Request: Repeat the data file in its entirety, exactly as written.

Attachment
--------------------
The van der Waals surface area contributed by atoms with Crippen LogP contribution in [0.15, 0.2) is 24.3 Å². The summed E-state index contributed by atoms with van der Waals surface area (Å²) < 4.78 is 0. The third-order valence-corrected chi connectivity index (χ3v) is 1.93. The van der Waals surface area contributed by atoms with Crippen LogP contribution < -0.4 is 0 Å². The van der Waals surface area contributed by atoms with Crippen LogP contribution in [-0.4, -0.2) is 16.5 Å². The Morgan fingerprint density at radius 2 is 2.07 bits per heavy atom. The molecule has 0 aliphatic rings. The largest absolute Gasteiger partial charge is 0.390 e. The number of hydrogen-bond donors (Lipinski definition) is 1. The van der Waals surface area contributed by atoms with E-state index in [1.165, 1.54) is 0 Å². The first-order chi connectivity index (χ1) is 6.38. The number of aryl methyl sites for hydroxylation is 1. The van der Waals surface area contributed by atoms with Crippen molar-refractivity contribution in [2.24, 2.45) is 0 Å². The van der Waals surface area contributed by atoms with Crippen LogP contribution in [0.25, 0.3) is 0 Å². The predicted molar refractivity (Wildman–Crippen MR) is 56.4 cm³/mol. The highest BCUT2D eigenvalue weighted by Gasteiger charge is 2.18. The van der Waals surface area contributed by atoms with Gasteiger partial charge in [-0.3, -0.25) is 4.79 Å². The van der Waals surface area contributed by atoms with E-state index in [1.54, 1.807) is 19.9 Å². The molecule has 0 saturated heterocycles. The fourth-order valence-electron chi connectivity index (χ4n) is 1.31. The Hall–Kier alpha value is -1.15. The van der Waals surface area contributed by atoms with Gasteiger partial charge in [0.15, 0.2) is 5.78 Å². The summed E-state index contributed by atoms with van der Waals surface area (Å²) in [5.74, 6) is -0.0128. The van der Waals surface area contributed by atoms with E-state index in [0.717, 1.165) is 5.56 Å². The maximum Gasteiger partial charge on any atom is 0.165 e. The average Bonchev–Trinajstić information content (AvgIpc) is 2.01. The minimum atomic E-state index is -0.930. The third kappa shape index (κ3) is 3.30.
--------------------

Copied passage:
The van der Waals surface area contributed by atoms with Crippen LogP contribution in [0.15, 0.2) is 24.3 Å². The summed E-state index contributed by atoms with van der Waals surface area (Å²) < 4.78 is 0. The third-order valence-corrected chi connectivity index (χ3v) is 1.93. The van der Waals surface area contributed by atoms with Crippen LogP contribution < -0.4 is 0 Å². The van der Waals surface area contributed by atoms with Crippen LogP contribution in [-0.4, -0.2) is 16.5 Å². The Morgan fingerprint density at radius 2 is 2.07 bits per heavy atom. The molecule has 0 aliphatic rings. The largest absolute Gasteiger partial charge is 0.390 e. The number of hydrogen-bond donors (Lipinski definition) is 1. The van der Waals surface area contributed by atoms with E-state index in [1.165, 1.54) is 0 Å². The first-order chi connectivity index (χ1) is 6.38. The number of aryl methyl sites for hydroxylation is 1. The van der Waals surface area contributed by atoms with Crippen molar-refractivity contribution in [2.24, 2.45) is 0 Å². The van der Waals surface area contributed by atoms with Crippen LogP contribution in [0.25, 0.3) is 0 Å². The predicted molar refractivity (Wildman–Crippen MR) is 56.4 cm³/mol. The highest BCUT2D eigenvalue weighted by Gasteiger charge is 2.18. The van der Waals surface area contributed by atoms with Gasteiger partial charge in [-0.3, -0.25) is 4.79 Å². The van der Waals surface area contributed by atoms with E-state index in [1.54, 1.807) is 19.9 Å². The molecule has 0 saturated heterocycles. The fourth-order valence-electron chi connectivity index (χ4n) is 1.31. The Hall–Kier alpha value is -1.15. The van der Waals surface area contributed by atoms with Gasteiger partial charge in [0.15, 0.2) is 5.78 Å². The summed E-state index contributed by atoms with van der Waals surface area (Å²) in [5.74, 6) is -0.0128. The van der Waals surface area contributed by atoms with E-state index in [0.717, 1.165) is 5.56 Å². The maximum Gasteiger partial charge on any atom is 0.165 e. The average Bonchev–Trinajstić information content (AvgIpc) is 2.01. The minimum atomic E-state index is -0.930. The third kappa shape index (κ3) is 3.30.